Both Gallup and Pew found that 1.9% of Americans are Mormon. The fact that two such respected organizations got exactly the same result makes that 1.9% an especially reliable figure.

    In each survey, respondents self-identified their religion. Thus, if they said that they were Mormon, then they were recorded as Mormon. To me, you are what you say you are, so this methodology appears sound to me.

    In mid-2011, the population of the United States was about 311,800,000.

    1.9% of 311,800,00 is 5,924,200. Thus, the self-identifying Mormon population of the United States is around 5.9 million or so. BTW That is quite close to the Church’s count of 6.1 million or so.

    The Pew Forum asked American Mormons about some of their religious practices.Here are three of the results:

    79% pay a full 10% tithe.

    65% have a temple recommend.

    77% attend religious services weekly. (I have heard that people of all denominations overestimate their frequency of attendance, so “weekly” should be interpreted as “about weekly”.)

    Murdock

  • Heather

    That’s a cup of postum (or caffix or pero) in the photo, right?
    If it were actually c-ffee, that would be really ironic.

  • Jen G.

    Membership in a religion is somewhat like citizenship in a country in that it generally falls into one of two categories – either you have to claim it or it claims you. That makes it difficult to compare different faiths as some may only report those who are actively on the rolls (those who claim it) while others report all those who have ever been a part of it (those who claim you).

  • Dandini

    This just gets wild… when the LDS faith changes it’s accounting of members to the same way other faiths count their numbers… to include also all inactives, no matter what the reason, anyone on the roles… just like all other faiths… people go crazy about the numbers…

    A lot more different than when the LDS used to really just count the active and semi-active membership roles for numbers… I think PEW surveys, and most any other national surveys still show a church attendance rate of about 80 percent, much higher than most all other faiths.

    they still build one new chapel each week somewhere in the world, completely paid for without any borrowing… would seem there would be a lot of empty buildings according to some, yet I have never seen one empty… always a hub of activity…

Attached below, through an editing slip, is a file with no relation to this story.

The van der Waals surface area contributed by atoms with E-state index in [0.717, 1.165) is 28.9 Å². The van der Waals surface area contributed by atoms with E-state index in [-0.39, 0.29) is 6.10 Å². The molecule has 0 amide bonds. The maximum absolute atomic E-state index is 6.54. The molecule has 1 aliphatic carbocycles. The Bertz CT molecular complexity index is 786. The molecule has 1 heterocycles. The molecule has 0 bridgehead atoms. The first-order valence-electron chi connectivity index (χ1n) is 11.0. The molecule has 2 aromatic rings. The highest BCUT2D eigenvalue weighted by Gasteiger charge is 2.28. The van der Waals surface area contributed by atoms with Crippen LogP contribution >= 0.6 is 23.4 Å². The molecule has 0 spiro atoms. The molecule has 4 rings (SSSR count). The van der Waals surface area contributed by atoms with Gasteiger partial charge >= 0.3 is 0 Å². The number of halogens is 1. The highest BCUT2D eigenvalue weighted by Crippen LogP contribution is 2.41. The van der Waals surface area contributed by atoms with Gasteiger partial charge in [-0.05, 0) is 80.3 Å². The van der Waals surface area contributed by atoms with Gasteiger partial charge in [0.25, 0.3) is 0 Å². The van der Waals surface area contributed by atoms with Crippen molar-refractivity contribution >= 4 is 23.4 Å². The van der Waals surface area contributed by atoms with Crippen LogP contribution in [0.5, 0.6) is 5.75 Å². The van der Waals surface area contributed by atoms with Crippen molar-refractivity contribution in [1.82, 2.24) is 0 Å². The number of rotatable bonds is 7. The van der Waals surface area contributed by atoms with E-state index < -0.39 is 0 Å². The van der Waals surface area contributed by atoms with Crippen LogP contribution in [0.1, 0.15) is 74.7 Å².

http://www.lds.org and/or http://www.mormon.org

    If you really want to know more…

  • http://www.ecben.net Will

    But are all these people DEVOUT Mormons?

  • sari

    But are all these people DEVOUT Mormons?

    To whom falls the responsibility of defining who is what and how devout they are? The Church of LDS, the reporter, the person on the street?

  • Tasha

    And then you also have the problem that they do not take off all the names that request to be taken off. Just as any Ex-Mormon.

  • Passing By

    I think the “devout” thing was a little insider GetReligion humor. :-)

  • Sheldon R. Murphy

    The ‘problem’ mentioned about is news to me. The Administrative Action procedure to remove a persons name is very simple. Let me emplain this to Tasha. A letter to your local Bishop expressing desire to ‘no longer wish to be a member of the LDS Church’. The letter must be signed by you with your address and phone #, so that he can contact you to verify that this letter was from you [not a prankster]. Or two representatives will drop by your address to verify. When the two report the consensus from visit, they will sign your request letter. The Bishop will call a meeting, present the request letter and the verification information and accept the request. It is done.

    Now, if you do not provide a letter, or sign it, or provide address/phone # or speak to someone representing to LDS Church, they will NOT ACT on an apparent PRANK.


CLOSE | X

HIDE | X